In this, the first of hearing loss related articles, we aim to look at a topic that affects the lives of many individuals but gets very little publicity. Figures released by the national MarkeTrak VIII survey estimate the number of hard of hearing individuals in the US at 35 million and further projected that the number would grow to 53 million by the year 2053.
So what causes hearing loss and can you delay its impact on your health?
Several types of hearing loss affect our modern lives, with age related and noise induced the most common. Age related hearing loss is a natural diminished hearing ability due to changes that the body goes through from the age of 40 years old, but more widely seen in the over 65s. Noise induced hearing loss (NIHL) is completely artificial and caused by exposure to harmful sounds and lifestyle choices. Therefore means to reduce NIHS focus on avoiding the source of the noise often in conjunction with wearing hearing protection. When age related hearing loss is concerned, there are no means to delay its impact but plenty of means to manage the condition.
Age related hearing loss simplified
Our hearing ability is aided by tiny hair like cells within the inner ear. These hair cells capture sound in different frequencies (vibration and air waves) that are then sent to the brain by means of the hearing nerve. When sound reaches the brain, it is made into tangible information for us interpret. As the body matures from as early as a person’s 40s, the number of hair cells as well as their quality gradually deteriorates. Therefore slowly but ultimately hearing certain frequencies gets more and more difficult until it becomes a real burden often impacting quality of life. Certain people will seeks means to manage the condition, others will accept it as a given reality, perhaps as they are embarrassed to admit their hearing impairment or perhaps because of a lack of information.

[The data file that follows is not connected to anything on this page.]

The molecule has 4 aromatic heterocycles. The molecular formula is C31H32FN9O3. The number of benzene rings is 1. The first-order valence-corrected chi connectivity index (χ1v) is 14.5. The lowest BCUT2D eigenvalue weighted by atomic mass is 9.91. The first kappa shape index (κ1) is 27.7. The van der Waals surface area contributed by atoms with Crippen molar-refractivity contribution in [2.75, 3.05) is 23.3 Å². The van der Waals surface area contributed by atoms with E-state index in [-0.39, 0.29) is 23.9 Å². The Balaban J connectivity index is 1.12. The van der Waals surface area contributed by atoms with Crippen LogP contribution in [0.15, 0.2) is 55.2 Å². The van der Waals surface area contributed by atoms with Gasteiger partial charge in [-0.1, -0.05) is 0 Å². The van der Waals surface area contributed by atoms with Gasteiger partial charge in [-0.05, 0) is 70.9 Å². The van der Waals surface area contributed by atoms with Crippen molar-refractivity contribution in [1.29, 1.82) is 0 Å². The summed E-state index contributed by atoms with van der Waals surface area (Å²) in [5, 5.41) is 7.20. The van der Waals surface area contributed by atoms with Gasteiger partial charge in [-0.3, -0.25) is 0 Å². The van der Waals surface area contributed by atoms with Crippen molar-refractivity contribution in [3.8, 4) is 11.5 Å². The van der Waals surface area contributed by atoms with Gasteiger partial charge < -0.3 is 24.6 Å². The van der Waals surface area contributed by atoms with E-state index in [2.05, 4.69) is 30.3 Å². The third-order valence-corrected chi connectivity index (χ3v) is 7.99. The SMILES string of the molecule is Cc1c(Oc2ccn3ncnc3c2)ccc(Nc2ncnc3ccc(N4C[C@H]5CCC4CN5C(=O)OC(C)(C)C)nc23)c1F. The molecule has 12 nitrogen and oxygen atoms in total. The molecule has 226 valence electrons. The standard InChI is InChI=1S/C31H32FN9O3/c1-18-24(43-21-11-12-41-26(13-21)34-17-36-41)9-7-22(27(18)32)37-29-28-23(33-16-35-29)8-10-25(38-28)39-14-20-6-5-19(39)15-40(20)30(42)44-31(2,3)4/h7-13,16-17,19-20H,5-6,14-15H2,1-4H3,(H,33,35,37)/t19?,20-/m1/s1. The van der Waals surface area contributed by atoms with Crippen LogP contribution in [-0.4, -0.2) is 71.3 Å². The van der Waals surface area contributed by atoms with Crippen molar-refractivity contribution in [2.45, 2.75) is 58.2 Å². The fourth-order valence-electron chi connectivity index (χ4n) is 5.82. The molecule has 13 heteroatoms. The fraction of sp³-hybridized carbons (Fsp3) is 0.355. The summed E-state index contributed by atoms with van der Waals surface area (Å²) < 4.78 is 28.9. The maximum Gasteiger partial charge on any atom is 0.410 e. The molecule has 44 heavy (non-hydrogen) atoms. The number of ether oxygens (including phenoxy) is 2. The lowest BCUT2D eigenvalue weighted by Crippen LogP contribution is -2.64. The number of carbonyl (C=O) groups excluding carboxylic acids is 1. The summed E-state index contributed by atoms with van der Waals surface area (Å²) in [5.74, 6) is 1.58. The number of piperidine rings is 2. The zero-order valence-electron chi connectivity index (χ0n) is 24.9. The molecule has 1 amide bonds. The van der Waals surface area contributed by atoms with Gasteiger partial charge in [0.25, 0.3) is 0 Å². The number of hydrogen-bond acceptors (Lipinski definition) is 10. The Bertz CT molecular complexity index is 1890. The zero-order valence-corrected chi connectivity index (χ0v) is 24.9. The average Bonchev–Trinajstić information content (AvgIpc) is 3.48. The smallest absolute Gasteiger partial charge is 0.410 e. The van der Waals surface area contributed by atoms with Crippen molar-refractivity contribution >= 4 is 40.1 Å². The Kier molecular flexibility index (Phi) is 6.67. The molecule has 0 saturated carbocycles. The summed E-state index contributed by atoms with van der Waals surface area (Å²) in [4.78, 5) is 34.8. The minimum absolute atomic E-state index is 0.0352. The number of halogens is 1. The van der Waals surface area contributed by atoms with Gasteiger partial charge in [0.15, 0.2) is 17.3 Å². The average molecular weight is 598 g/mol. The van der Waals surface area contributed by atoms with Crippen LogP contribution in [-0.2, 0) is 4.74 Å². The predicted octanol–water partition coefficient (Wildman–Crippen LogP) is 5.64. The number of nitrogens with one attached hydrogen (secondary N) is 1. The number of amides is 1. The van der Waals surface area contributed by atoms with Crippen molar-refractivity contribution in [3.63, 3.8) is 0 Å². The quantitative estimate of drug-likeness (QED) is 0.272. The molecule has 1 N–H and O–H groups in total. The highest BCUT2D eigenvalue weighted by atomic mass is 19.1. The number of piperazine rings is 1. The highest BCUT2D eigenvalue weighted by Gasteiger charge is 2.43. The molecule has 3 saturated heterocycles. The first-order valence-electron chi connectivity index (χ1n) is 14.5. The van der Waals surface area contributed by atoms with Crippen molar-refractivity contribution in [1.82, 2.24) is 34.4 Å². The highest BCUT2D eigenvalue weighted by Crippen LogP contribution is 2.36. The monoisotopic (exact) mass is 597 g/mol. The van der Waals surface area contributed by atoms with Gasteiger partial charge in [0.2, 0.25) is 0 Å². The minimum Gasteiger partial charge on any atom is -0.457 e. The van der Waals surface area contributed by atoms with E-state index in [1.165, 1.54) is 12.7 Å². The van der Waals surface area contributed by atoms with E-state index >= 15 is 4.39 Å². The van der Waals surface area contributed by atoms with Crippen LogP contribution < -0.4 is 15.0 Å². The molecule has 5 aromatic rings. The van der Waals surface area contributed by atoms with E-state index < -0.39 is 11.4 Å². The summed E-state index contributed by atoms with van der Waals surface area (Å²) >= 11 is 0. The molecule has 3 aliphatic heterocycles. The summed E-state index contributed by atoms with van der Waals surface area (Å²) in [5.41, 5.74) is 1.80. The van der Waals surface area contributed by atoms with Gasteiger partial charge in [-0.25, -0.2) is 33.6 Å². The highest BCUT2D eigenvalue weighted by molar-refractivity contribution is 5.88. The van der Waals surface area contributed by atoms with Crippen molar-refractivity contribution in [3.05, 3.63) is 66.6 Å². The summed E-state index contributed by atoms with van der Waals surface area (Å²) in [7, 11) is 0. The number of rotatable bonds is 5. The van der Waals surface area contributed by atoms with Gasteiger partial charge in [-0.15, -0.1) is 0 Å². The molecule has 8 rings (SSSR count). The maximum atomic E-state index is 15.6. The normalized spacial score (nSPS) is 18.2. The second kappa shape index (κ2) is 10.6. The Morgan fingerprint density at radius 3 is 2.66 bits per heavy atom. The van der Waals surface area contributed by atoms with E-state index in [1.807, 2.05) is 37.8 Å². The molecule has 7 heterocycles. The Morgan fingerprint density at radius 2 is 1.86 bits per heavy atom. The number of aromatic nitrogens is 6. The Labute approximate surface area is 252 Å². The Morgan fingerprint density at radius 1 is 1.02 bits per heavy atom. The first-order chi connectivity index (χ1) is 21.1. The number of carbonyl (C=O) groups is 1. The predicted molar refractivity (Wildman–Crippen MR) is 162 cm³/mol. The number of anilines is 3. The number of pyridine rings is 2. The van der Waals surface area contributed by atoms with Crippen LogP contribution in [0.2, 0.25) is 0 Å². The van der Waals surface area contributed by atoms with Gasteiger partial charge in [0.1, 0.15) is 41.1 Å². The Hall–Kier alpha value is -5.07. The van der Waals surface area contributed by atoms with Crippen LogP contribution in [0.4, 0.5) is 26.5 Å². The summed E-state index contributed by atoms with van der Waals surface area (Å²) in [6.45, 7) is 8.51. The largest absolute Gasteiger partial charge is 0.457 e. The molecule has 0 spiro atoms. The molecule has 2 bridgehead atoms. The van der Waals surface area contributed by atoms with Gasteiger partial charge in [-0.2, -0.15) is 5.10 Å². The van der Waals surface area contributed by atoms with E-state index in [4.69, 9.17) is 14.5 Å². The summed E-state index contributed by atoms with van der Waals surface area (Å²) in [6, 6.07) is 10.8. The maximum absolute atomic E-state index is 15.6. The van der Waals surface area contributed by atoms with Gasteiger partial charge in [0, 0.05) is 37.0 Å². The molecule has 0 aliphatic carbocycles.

Symptoms Of Age-Related Hearing Loss
The level of hearing loss may vary from one individual to the next based on medical history, exposure to loud noise over the years, family history and the amount and severity of degrading hair cells within the inner ear. Symptoms can include difficulty in hearing people around you within noisy environments. Background noise may seem far too loud compared to speech.
You may also notice:
● Sounds seem less clear
● Not being able to hear the telephone of door bell ring when others can
● Other people may sound mumbled or slurred
● Inability to hear high-pitched sounds such as “s” and “th”
● Often having to ask people to repeat themselves
● Having the television or radio turned up much higher than other family members
● Feeling tired after participating in a conversation held within background noise
Next time we will look at means to manage hearing loss. For now, should you have any concern about your hearing or the hearing of someone you know, your family doctor should be your first point of call.
Bio: Article by Joan McKechnie, BSc Hons Audiology & Speech Pathology. Joan works for hearing company Hearing Direct. For more information, read her guide to hearing loss.